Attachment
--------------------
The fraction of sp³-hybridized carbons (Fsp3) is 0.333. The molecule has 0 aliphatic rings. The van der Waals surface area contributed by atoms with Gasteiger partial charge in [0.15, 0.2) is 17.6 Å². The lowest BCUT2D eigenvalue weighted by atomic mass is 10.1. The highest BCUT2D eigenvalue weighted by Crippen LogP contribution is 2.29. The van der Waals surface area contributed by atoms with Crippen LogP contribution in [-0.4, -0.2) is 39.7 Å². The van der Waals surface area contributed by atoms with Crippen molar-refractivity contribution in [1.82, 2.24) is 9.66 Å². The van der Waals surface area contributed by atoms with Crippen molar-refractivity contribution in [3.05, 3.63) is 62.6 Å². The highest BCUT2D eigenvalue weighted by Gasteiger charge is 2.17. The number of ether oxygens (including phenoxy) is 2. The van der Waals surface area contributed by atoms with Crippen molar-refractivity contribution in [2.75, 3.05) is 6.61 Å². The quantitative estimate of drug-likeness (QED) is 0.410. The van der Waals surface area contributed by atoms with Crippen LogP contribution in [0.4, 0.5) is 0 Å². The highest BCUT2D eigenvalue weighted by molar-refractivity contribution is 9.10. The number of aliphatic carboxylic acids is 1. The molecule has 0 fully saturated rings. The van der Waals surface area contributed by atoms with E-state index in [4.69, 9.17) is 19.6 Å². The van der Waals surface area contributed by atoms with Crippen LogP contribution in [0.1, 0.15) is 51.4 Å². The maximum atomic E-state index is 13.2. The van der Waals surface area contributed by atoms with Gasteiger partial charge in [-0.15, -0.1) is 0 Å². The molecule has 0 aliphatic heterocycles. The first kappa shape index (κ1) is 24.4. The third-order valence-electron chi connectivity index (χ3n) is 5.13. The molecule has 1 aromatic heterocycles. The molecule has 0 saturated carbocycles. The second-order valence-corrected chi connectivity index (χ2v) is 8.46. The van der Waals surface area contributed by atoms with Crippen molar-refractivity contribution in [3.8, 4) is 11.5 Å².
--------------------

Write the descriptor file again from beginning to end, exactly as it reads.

The fraction of sp³-hybridized carbons (Fsp3) is 0.333. The molecule has 0 aliphatic rings. The van der Waals surface area contributed by atoms with Gasteiger partial charge in [0.15, 0.2) is 17.6 Å². The lowest BCUT2D eigenvalue weighted by atomic mass is 10.1. The highest BCUT2D eigenvalue weighted by Crippen LogP contribution is 2.29. The van der Waals surface area contributed by atoms with Crippen LogP contribution in [-0.4, -0.2) is 39.7 Å². The van der Waals surface area contributed by atoms with Crippen molar-refractivity contribution in [1.82, 2.24) is 9.66 Å². The van der Waals surface area contributed by atoms with Crippen molar-refractivity contribution in [3.05, 3.63) is 62.6 Å². The highest BCUT2D eigenvalue weighted by Gasteiger charge is 2.17. The number of ether oxygens (including phenoxy) is 2. The van der Waals surface area contributed by atoms with Crippen molar-refractivity contribution in [2.75, 3.05) is 6.61 Å². The quantitative estimate of drug-likeness (QED) is 0.410. The van der Waals surface area contributed by atoms with Crippen LogP contribution in [0.4, 0.5) is 0 Å². The highest BCUT2D eigenvalue weighted by molar-refractivity contribution is 9.10. The number of aliphatic carboxylic acids is 1. The molecule has 0 fully saturated rings. The van der Waals surface area contributed by atoms with E-state index in [4.69, 9.17) is 19.6 Å². The van der Waals surface area contributed by atoms with Crippen LogP contribution in [0.1, 0.15) is 51.4 Å². The maximum atomic E-state index is 13.2. The van der Waals surface area contributed by atoms with Gasteiger partial charge in [-0.15, -0.1) is 0 Å². The molecule has 0 aliphatic heterocycles. The first kappa shape index (κ1) is 24.4. The third-order valence-electron chi connectivity index (χ3n) is 5.13. The molecule has 1 aromatic heterocycles. The molecule has 0 saturated carbocycles. The second-order valence-corrected chi connectivity index (χ2v) is 8.46. The van der Waals surface area contributed by atoms with Crippen molar-refractivity contribution in [3.8, 4) is 11.5 Å².